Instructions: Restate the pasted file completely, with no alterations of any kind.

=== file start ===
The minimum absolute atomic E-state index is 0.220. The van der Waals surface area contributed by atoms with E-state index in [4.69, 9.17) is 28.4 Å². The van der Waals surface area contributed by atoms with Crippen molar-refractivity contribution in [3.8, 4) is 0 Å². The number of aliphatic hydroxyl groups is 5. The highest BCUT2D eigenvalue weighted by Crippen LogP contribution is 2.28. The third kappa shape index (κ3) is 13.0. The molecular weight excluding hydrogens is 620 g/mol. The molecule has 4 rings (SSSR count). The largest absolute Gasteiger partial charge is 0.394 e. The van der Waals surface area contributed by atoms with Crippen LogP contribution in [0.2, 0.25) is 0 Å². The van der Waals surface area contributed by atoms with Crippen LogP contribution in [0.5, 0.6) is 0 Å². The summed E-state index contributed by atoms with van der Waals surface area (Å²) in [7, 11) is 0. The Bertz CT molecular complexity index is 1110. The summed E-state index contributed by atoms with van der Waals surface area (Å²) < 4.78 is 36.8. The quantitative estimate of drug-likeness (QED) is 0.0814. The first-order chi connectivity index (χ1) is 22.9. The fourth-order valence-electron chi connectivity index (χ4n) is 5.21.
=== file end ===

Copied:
The minimum absolute atomic E-state index is 0.220. The van der Waals surface area contributed by atoms with E-state index in [4.69, 9.17) is 28.4 Å². The van der Waals surface area contributed by atoms with Crippen molar-refractivity contribution in [3.8, 4) is 0 Å². The number of aliphatic hydroxyl groups is 5. The highest BCUT2D eigenvalue weighted by Crippen LogP contribution is 2.28. The third kappa shape index (κ3) is 13.0. The molecular weight excluding hydrogens is 620 g/mol. The molecule has 4 rings (SSSR count). The largest absolute Gasteiger partial charge is 0.394 e. The van der Waals surface area contributed by atoms with Crippen LogP contribution in [0.2, 0.25) is 0 Å². The van der Waals surface area contributed by atoms with Crippen LogP contribution in [0.5, 0.6) is 0 Å². The summed E-state index contributed by atoms with van der Waals surface area (Å²) in [7, 11) is 0. The Bertz CT molecular complexity index is 1110. The summed E-state index contributed by atoms with van der Waals surface area (Å²) < 4.78 is 36.8. The quantitative estimate of drug-likeness (QED) is 0.0814. The first-order chi connectivity index (χ1) is 22.9. The fourth-order valence-electron chi connectivity index (χ4n) is 5.21.